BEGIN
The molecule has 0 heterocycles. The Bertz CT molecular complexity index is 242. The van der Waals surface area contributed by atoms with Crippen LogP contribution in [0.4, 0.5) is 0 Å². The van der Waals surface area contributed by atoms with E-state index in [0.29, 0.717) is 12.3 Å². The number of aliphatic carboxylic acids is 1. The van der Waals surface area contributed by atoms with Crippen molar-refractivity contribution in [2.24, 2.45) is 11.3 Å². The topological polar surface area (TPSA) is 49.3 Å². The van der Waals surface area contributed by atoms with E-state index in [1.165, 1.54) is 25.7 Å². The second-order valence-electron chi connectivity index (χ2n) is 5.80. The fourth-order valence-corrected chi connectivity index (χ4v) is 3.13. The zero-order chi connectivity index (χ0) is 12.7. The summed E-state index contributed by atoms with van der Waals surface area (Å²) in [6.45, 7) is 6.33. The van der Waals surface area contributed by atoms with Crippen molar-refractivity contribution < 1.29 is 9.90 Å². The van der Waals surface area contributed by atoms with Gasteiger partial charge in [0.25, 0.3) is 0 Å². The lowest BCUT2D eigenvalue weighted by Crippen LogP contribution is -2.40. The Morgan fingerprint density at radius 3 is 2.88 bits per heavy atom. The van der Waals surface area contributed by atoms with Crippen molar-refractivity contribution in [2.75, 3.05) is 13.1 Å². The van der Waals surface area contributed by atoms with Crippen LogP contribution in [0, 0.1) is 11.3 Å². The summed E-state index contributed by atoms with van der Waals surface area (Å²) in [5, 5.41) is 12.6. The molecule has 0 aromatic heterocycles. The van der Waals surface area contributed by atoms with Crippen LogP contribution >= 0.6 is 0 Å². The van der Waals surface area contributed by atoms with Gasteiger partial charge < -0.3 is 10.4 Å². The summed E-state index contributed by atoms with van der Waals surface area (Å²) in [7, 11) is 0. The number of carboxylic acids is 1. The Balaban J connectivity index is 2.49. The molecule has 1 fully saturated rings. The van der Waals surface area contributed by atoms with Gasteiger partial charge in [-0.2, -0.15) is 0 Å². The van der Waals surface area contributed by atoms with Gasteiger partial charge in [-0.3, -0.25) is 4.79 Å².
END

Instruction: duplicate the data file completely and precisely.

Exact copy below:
The molecule has 0 heterocycles. The Bertz CT molecular complexity index is 242. The van der Waals surface area contributed by atoms with Crippen LogP contribution in [0.4, 0.5) is 0 Å². The van der Waals surface area contributed by atoms with E-state index in [0.29, 0.717) is 12.3 Å². The number of aliphatic carboxylic acids is 1. The van der Waals surface area contributed by atoms with Crippen molar-refractivity contribution in [2.24, 2.45) is 11.3 Å². The topological polar surface area (TPSA) is 49.3 Å². The van der Waals surface area contributed by atoms with E-state index in [1.165, 1.54) is 25.7 Å². The second-order valence-electron chi connectivity index (χ2n) is 5.80. The fourth-order valence-corrected chi connectivity index (χ4v) is 3.13. The zero-order chi connectivity index (χ0) is 12.7. The summed E-state index contributed by atoms with van der Waals surface area (Å²) in [6.45, 7) is 6.33. The van der Waals surface area contributed by atoms with Crippen molar-refractivity contribution < 1.29 is 9.90 Å². The van der Waals surface area contributed by atoms with Gasteiger partial charge in [0.25, 0.3) is 0 Å². The lowest BCUT2D eigenvalue weighted by Crippen LogP contribution is -2.40. The Morgan fingerprint density at radius 3 is 2.88 bits per heavy atom. The van der Waals surface area contributed by atoms with Crippen molar-refractivity contribution in [2.75, 3.05) is 13.1 Å². The van der Waals surface area contributed by atoms with Crippen LogP contribution in [0, 0.1) is 11.3 Å². The summed E-state index contributed by atoms with van der Waals surface area (Å²) in [5, 5.41) is 12.6. The molecule has 0 aromatic heterocycles. The van der Waals surface area contributed by atoms with Crippen LogP contribution >= 0.6 is 0 Å². The van der Waals surface area contributed by atoms with Gasteiger partial charge < -0.3 is 10.4 Å². The summed E-state index contributed by atoms with van der Waals surface area (Å²) in [7, 11) is 0. The number of carboxylic acids is 1. The Balaban J connectivity index is 2.49. The molecule has 1 fully saturated rings. The van der Waals surface area contributed by atoms with Gasteiger partial charge in [-0.2, -0.15) is 0 Å². The van der Waals surface area contributed by atoms with Gasteiger partial charge in [-0.3, -0.25) is 4.79 Å².